Don’t Read Anything; Solve Problems

I have been taking (and thoroughly enjoying) the free Artificial Intelligence class being taught by two luminaries in the field – Peter Norvig and Sebastian Thrun. They do weekly virtual office hours to answer questions from students. Students have been asking some great questions and it’s been nice to see the great chemistry these guys have in answering them.

Citing the staggering bibliography in his seminal A.I. textbook, a question was posed to Peter about any methods he might suggest to students attempting to learn a lot of complex material. Peter starts to answer it and Sebastian supplements it further. The advice is just pure gold. While aimed at students interested in A.I., needless to say, it is widely applicable to all. Focus on actively solving problems that are challenging yet attainable in your field of interest. The rest will follow. Of course, more passive activities such as reading is easier but not as rewarding in attaining goals. Take a look at the video above starting at about 6:25 – particularly Sebastian’s response – which I’ve tried to transcribe here:

“I can let you in on a little secret in my professional academic life. When students join Stanford and ask me “what should I read?” I tend to tell them “Don’t read anything”. And that sounds a little bit bizarre but I deeply believe the best way to learn is to solve problems. So pick a problem that’s interesting and don’t worry about whether it’s been solved before or not. Just make sure that it’s challenging enough for you, that you can actually do something about it, that it’s not so challenging that you can’t do anything about it, and then start solving it.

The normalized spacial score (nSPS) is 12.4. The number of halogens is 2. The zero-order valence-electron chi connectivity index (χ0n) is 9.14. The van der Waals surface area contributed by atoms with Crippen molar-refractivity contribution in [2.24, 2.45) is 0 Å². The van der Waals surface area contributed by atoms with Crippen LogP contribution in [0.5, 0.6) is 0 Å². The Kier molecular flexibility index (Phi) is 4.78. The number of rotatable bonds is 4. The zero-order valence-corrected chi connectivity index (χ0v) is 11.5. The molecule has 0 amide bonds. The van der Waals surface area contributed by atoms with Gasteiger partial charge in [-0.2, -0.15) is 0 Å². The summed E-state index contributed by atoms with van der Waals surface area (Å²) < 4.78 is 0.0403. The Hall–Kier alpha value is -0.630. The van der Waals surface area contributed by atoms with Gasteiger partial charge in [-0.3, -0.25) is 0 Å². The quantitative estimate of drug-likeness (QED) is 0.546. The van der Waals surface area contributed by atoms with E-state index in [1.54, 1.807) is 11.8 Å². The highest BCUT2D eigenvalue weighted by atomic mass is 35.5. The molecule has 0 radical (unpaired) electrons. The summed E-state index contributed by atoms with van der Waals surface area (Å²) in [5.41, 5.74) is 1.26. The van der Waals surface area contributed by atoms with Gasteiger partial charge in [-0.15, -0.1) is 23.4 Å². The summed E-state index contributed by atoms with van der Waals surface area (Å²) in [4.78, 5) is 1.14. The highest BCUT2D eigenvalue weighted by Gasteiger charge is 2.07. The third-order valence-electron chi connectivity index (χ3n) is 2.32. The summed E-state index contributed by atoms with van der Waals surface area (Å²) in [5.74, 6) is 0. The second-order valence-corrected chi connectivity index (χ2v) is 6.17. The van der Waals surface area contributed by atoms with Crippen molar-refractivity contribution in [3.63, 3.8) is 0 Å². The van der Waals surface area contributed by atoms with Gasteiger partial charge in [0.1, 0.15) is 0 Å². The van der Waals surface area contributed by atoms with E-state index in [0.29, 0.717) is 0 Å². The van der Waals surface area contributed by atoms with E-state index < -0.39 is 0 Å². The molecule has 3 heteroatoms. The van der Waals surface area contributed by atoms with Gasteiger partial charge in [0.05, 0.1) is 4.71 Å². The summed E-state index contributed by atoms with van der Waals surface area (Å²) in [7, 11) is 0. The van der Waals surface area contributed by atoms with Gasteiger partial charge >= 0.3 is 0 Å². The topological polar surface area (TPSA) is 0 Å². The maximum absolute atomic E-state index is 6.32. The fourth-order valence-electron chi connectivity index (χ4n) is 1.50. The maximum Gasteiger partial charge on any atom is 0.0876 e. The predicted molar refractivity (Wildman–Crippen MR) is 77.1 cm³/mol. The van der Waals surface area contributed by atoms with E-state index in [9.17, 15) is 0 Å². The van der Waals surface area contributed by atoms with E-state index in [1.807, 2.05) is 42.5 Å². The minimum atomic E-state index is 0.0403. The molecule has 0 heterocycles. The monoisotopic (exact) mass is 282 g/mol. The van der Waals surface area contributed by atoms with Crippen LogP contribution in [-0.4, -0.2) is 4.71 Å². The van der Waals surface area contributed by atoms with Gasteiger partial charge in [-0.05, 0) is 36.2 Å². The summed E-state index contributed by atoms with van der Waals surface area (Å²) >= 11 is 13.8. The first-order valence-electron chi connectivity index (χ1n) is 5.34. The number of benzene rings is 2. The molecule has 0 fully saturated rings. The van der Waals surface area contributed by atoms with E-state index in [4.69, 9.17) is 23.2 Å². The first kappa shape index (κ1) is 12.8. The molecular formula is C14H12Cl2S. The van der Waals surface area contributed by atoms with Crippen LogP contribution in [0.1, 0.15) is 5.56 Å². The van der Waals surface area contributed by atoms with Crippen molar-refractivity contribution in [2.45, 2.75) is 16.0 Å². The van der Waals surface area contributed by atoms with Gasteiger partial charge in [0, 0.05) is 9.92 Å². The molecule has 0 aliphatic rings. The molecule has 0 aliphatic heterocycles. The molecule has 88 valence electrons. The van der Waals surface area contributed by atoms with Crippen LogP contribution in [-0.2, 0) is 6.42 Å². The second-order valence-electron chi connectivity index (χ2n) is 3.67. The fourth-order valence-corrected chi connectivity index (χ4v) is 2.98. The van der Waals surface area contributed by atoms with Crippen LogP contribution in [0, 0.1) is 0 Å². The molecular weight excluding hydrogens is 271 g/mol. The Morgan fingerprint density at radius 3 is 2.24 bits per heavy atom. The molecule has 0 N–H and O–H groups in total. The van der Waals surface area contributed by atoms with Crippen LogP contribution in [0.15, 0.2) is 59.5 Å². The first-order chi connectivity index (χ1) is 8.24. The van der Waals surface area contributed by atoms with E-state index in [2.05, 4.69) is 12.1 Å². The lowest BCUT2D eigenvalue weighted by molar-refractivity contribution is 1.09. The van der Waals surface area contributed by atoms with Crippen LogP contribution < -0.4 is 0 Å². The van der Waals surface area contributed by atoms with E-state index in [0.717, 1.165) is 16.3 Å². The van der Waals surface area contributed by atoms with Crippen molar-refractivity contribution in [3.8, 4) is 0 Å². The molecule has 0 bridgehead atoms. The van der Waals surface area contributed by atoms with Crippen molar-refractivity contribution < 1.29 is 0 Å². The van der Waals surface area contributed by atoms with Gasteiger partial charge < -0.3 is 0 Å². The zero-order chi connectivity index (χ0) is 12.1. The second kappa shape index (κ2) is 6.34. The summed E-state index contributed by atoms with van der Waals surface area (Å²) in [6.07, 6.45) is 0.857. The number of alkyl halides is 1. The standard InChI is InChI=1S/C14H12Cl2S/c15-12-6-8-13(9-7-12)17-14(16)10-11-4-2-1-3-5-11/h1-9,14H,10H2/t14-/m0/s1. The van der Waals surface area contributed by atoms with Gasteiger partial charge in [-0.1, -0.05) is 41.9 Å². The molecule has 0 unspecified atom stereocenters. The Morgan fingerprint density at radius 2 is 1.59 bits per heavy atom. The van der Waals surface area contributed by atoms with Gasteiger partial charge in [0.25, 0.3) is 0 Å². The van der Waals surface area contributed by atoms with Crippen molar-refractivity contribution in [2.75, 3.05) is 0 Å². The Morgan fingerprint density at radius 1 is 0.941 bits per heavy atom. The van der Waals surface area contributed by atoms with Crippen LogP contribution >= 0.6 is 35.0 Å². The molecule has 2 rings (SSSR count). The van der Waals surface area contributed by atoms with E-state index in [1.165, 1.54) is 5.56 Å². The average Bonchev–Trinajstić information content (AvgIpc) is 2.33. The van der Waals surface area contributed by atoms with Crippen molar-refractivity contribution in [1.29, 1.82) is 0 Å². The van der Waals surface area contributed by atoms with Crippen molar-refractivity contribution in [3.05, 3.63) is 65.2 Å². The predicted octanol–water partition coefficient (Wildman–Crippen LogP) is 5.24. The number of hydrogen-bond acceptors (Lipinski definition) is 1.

And as you solve the first version of it, then start reading papers. And the reason is, first of all, if you just read papers, your thinking will be so engraved in the way people thought before you, it’s really hard for you to find something new and something interesting. And obviously the problem isn’t solved, otherwise you wouldn’t have to read any papers.

Secondly, your ability to understand papers goes up greatly with your ability to solve problems. If you really try to understand a subject really deeply (and maybe you fail and maybe have certain successes) then these other papers will make much more sense.

I’ve obviously driven my own life by trying to solve problems that I have no clue how to solve and I just get into it. It’s always worked well and it’s worked well for my students. The students that come to me with huge, huge lists of literature – maybe they’re successful with some other professors – but with me I tend to discourage them and just tell them to do something interesting.

Now doing something interesting is hard. It’s easy to come up with an idea that’s so fundamental like building the human brain – it’d be great if you’d solve it, but you can’t. My favorite is inventing a gravity shield – it’s impossible to even know what the first step is. So the trick is to find problems that are reasonable…where you think if you sit down you can do it in a short amount of time.

And as you do it, keep your eyes open to the next problem to solve. And if you’re smart, as you solve your first problem in the first couple of weeks, you’ll probably think of ten other interesting problems that have come up along the way that you really didn’t think about before. That to me has always been the best path of learning. Then go back, consult the literature and see what people have written. But don’t read too much in my opinion – you can quote me on that!”

…And I just did.